David A. Calhoun, MD, Professor of Medicine
Dr. David Calhoun is a Professor of Medicine in the Division of Cardiovascular Diseases at the University of Alabama at Birmingham (UAB). Dr. Calhoun is also a faculty member of the UAB Sleep/Wake Disorders Center. Dr. Calhoun received his undergraduate and medical degrees from the University of Virginia, Charlottesville, Virginia and then completed his internal medicine residency training at UAB. After residency, he did a post-doctoral research fellowship with Dr. Suzanne Oparil. As current Medical Director of the Vascular Biology and Hypertension Program, Dr. Calhoun oversees all clinical research within the Hypertension Program. Dr. Calhoun's laboratory has been focused on identifying mechanisms of treatment resistant hypertension. Important findings from this line of work have included identification of hyperaldosteronism as an important cause of antihypertensive treatment failure, benefit of mineralocorticoid receptor antagonists for resistant hypertension, and aldosterone excess as an important mediator of the severity of obstructive sleep apnea.
Resistant hypertension is defined as high blood pressure that requires 3 or more antihypertensive agents for treatment. Epidemiologic studies indicate that resistant hypertension is a common clinical problem, with an estimated prevalence of 15-20% of all adults being treated for hypertension. Important risk factors for developing resistant hypertension include older age, obesity, chronic kidney disease, African American race, and diabetes. We have reported that hyperaldosteronism is common in patients with resistant hypertension, affecting at least 20% of patients with resistant hypertension. While it has been recognized that the risk of having obstructive sleep apnea (OSA) is in increased in patients with resistant hypertension, the etiology of this association has not been fully explained. In evaluating patients with resistant hypertension and OSA by biochemical assessment and polysomnography, we reported a strong correlation between severity of OSA and aldosterone levels. We hypothesized that aldosterone excess, by inducing sodium and fluid retention, was contributing to upper airway edema and consequential increases in airway resistance. To further test for a possible mechanistic role between OSA and fluid retention, we assessed the relation between OSA severity and dietary salt intake. Relying on full, overnight sleep studies to quantify severity of OSA and 24-hour urine excretion to assess dietary sodium intake, we observed a positive correlation between increasing OSA severity and increasing sodium intake, particularly in patients with higher aldosterone levels. These findings implicate dietary salt excess as an important mediator of OSA in patients with resistant hypertension. If true, dietary salt restriction and/or use of aldosterone antagonists may serve as an important adjunct for treatment of OSA in patients prone to salt sensitivity.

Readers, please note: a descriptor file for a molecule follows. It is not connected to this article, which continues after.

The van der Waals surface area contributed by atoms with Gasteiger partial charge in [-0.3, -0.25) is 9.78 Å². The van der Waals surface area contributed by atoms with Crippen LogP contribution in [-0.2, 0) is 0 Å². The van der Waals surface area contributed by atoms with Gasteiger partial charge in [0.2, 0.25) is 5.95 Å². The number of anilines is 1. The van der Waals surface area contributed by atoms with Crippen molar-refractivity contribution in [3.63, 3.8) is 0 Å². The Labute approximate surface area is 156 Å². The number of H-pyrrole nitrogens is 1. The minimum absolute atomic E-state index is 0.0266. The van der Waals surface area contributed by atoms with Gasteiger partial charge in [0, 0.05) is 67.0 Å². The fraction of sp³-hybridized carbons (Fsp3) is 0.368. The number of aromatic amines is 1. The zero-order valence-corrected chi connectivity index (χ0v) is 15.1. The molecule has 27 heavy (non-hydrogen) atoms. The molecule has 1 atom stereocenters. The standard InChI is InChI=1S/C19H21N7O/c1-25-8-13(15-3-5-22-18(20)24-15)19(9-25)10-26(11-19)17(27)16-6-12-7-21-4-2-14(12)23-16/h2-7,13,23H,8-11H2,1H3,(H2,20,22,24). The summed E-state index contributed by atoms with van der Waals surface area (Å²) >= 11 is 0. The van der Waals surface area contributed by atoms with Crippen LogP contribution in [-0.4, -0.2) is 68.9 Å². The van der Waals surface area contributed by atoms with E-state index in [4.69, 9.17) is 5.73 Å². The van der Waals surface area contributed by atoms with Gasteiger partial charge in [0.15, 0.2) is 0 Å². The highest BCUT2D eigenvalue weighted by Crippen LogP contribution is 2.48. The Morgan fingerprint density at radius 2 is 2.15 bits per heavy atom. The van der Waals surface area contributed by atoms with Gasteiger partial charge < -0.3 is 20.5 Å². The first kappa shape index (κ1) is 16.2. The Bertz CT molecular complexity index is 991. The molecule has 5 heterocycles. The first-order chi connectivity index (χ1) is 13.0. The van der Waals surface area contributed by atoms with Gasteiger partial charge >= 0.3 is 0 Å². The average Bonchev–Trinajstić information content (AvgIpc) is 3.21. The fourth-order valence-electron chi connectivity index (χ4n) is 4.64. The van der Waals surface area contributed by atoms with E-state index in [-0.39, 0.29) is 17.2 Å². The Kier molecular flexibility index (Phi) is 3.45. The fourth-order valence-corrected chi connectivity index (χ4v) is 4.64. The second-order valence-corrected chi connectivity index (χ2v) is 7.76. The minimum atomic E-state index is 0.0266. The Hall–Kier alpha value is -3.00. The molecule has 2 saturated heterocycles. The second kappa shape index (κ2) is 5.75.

Our laboratory has been exploring mechanisms of antihypertensive treatment resistant and antihypertensive treatment failure. Important findings have included identification of even mild hyperaldosteronism as an important cause of antihypertensive treatment resistance. Recent studies suggest that this aldosterone excess is related to weight gain, particularly increases in central adiposity. These observations have lead us to hypothesize that abdominal adipocytes may serve as a source of aldosterone secretagogues, leading to excess aldosterone independent of the classical renin-angiotensin-aldosterone pathway. Having identified aldosterone excess as a common cause of resistant hypertension, subsequent translational studies from our laboratory demonstrated mineralocorticoid receptor antagonists and dietary salt restriction as important therapeutic interventions for hypertension in this setting. More recently, our laboratory has proposed an extreme phenotype of antihypertensive failure that we are referring to as "refractory hypertension". Early assessments of this small but high-risk group of patients suggests that their extreme resistance to treatment may be related to heightened sympathetic output, as evidenced by higher heart rates and increased vascular resistance. Studies currently ongoing in our laboratory are testing this possibility.
Dr. Calhoun has prior and ongoing leadership positions in the American Society of Hypertension and the American Heart Association High Blood Pressure Research Council. He serves as editor of the Journal of Human Hypertension and regular Guest Editor of the journal Hypertension. Dr. Calhoun served as chairman for the first American Heart Association Scientific Statement on the Evaluation and Treatment of Resistant Hypertension, published in 2008.